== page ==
I rejoice in the Lord greatly that now at last you have revived your concern for me; indeed, you were concerned for me, but had no opportunity to show it. 11Not that I am referring to being in need; for I have learned to be content with whatever I have. 12I know what it is to have little, and I know what it is to have plenty. In any and all circumstances I have learned the secret of being well-fed and of going hungry, of having plenty and of being in need. 13I can do all things through him who strengthens me.(NRSV)

These words were written by the Apostle Paul during one of his imprisonments. Most believe it was during his last incarceration: in Rome. 
I remember reading this as a child wondering how anyone could be content in any circumstance. But as a 40-year-old I can now say with Paul , I know what it is like to have little and I know what it is like to have plenty. Thankfully I've never been in prison as a prisoner, only to visit. And it is horrible place. If you have never visited someone in prison, you should.

If Paul was in Rome, he was under 'house arrest,' probably not so bad as when he rotted in a prison in Ephesus, chained to the wall, his back having been flogged. But even then he would have said the same: I know what it is like to have little. 

I know what it is like to have little. I have never been homeless. But as a child my family lived without a phone, or car, many times. We had barely enough; often there was one choice for food; beans or macaroni or potatoes. I know what it is like to dig down the couch hoping for a enough change to buy a box of macaroni and cheese. I know what it is like to be ridiculed for poverty.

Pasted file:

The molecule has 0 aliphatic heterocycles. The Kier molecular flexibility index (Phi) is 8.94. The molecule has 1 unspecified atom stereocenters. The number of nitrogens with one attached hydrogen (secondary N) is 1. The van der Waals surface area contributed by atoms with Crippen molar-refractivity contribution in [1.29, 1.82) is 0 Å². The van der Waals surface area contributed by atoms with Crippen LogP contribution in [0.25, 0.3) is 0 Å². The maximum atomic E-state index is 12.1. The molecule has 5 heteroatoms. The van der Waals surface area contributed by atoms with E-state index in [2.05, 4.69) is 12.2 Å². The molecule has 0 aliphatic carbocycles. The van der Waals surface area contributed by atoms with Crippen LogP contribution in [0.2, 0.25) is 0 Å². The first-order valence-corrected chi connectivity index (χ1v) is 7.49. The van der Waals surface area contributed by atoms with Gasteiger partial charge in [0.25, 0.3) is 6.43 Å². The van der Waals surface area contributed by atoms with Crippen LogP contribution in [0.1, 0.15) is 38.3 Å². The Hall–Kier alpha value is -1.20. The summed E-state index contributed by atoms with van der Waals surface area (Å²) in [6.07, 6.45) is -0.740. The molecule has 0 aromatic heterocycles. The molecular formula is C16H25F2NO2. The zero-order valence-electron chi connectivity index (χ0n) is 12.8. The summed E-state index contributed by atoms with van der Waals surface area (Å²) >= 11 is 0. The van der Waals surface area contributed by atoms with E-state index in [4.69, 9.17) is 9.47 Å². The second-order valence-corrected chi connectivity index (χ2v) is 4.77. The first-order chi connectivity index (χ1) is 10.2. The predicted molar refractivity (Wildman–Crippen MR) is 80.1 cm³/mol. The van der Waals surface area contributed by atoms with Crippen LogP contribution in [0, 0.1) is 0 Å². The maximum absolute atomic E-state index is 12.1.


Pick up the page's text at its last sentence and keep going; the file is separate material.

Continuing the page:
I know what it is like to have little. One Christmas my dad was out of work. My brother and I were 6 and 7. We had just returned to church after years of being away. Our church family heard we were in need and multiple times we opened the door and found food on the porch; left by a nameless Good Samaritan. 

I know what it is like to have little. 

Paul knew what it was like to have plenty. He was a Pharisee; he was a Roman Citizen. He had privileges and he had used them to persecute people; as one of power. But since meeting Jesus he had used the power to preach; before being booted from the synagogues he showed up in his Pharisaical robes and was asked to speak. He used every chance he could to tell of this Risen One he had encountered on that Damascus Road.

I know what it is like to have plenty. I sit in a comfortable recliner in soft clothing inside a snug house with a warm puppy curled at my feet. I have multiple choices of food in my fridge; I just downed an orange juice and a grilled cheese. There are wrapped gifts under my tree. I have a car; I have a smart phone; I am typing on my own laptop. 

But do I know what is like to be content? Contentment is not as easy as 'little' and 'plenty.' Contentment is a choice. If I have little, as a healthy American I can work for plenty (yeah I know the economy is going you know where in a you know what but you get my drift). Contentment is something that I must choose. And there is always more out there.

 MY CULTURE DOES NOT WANT ME TO BE CONTENT. To be content would mean not consuming; and of course, our economy depends upon my consuming what I do not need. 

Luke 3 10And the crowds asked him [John the Baptist], “What then should we do?” 11In reply he said to them, “Whoever has two coats must share with anyone who has none; and whoever has food must do likewise.” 12Even tax collectors came to be baptized, and they asked him, “Teacher, what should we do?” 13He said to them, “Collect no more than the amount prescribed for you.”
What kind of a tax collector would do that?